7. Minimum Seven Years of Experience With Foot-Mouth Insertion
Frontier has been doing this for a while now. It probably doesn't expect candidates to be up to speed regarding the extraordinary ability to say the exact wrong thing at the worst time. It’s taken the company years to fall to the bottom of the rankings. Frontier is committed to providing its corporate employees the time to do the same.

6. Knowledge of Other Areas of Expertise in the Airline Industry
Frontier prides itself on its upper management wearing several hats in order to keep costs low. Pitching in, from fielding customers to handling baggage to piloting an Airbus, is strongly preferred. Little-known fact: Most of the animals that used to be in Frontier’s ads are now creating policy on its board of directors, as well as suctioning the lavatories on select flights.

Keep reading for more hiring requirements for Frontier Airlines' next director of communications.

In closing, I'd just like to say: May I mambo dogface to the banana patch?EXPAND
In closing, I'd just like to say: May I mambo dogface to the banana patch?
Jay Williams at Flickr

5. Strong Facility With Language
It’s vitalistic that Frontier representatives speak convincatorially and as authoritativest as they can when appearing before the media, either in-person or, you know, in writing. Like words, like on a piece of paper or in a text or whatever. You know what we’re trying to say.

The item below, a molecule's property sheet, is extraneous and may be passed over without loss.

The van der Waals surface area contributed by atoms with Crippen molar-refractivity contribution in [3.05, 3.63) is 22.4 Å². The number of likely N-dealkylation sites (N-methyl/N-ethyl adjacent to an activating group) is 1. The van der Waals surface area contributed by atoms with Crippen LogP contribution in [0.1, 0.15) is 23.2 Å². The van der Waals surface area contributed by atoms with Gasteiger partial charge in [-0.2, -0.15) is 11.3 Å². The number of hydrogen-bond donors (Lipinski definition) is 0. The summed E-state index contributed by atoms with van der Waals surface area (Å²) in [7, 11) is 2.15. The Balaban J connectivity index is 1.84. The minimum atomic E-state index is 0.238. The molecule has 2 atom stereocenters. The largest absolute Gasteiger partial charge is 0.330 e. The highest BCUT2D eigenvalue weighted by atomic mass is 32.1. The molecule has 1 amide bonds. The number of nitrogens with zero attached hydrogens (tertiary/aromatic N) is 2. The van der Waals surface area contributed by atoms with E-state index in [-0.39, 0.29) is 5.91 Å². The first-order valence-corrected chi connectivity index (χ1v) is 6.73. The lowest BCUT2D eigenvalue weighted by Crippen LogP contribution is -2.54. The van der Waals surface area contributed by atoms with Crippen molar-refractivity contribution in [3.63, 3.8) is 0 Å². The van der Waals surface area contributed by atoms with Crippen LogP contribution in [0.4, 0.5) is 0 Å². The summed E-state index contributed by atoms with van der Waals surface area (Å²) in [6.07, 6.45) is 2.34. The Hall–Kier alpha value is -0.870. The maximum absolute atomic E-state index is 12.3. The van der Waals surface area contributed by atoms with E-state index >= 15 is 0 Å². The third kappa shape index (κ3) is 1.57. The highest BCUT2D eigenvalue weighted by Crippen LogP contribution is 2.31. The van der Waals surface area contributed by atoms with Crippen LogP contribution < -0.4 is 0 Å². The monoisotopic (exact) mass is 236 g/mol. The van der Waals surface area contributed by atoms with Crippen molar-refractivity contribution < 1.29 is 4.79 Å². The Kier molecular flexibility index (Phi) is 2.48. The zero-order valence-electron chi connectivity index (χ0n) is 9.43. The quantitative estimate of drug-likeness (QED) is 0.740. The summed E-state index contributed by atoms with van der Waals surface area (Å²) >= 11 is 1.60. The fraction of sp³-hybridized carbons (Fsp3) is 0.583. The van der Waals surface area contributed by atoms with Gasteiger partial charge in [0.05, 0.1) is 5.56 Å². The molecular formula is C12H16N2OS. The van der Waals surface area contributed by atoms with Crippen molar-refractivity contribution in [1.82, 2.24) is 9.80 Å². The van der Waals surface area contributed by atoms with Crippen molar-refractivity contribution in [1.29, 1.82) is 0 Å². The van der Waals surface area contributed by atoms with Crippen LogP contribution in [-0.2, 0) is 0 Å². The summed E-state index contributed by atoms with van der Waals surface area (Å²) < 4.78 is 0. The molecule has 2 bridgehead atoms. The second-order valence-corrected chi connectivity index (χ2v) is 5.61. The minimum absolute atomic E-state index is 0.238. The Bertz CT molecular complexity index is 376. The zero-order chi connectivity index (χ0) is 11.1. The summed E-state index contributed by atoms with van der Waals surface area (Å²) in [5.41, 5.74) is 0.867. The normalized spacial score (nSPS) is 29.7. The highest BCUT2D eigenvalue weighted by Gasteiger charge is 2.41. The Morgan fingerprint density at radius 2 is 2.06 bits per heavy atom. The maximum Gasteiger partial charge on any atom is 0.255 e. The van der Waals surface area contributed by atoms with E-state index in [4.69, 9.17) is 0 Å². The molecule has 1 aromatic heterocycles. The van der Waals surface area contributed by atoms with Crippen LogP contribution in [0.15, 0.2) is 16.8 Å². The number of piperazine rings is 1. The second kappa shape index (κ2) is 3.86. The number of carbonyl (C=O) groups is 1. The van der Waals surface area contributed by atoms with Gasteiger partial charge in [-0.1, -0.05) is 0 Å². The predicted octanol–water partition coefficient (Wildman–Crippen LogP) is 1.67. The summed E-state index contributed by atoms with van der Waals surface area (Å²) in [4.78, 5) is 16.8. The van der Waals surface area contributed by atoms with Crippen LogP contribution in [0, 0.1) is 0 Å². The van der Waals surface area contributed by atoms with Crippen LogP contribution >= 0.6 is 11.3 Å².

4. Ability to Turn a Negative Into an Opportunity
You know what they say about what you do when life gives you lemons? (No Kunu, it’s not “Say fuck the lemons and bail.”) You turn them into lemonade. This job requires a lot of lemonade-making. Like, a lot. Believe this: Here at Frontier, we have a lot of lemons.

First week's pay; a domestic flight and one pack of peanuts. Hide it, or everyone will want one.
First week's pay; a domestic flight and one pack of peanuts. Hide it, or everyone will want one.
Justin Jensen at Flickr

3. Must Work for Peanuts
Seriously: actual peanuts. Ever since Frontier stopped providing free snacks on their flights, they (ironically) can’t give these things away. Also available: old cookies, tiny bags of pretzels, and any sense of flying being something to enjoy rather than endure.

Wrong kind of dignity.
Wrong kind of dignity.
Jonny at Flickr

2. Some Modicum of Dignity, Sound Judgment and Self-Control
Though the ability to abandon all these things to defend the seemingly indefensible will also be required when necessary.

Frontier Airlines: playing everyone for suckers since 1994.EXPAND
Frontier Airlines: playing everyone for suckers since 1994.
Tomas Del Coro at Flickr

1. Must Be Willing to Relocate
You know, when Frontier finally admits that all of this has been radical performance art speaking to commerce, corporate America, and the public’s willingness to be crapped on in order to save a few bucks. Frontier already has a national tour planned, with over eighty destinations, including several in Mexico.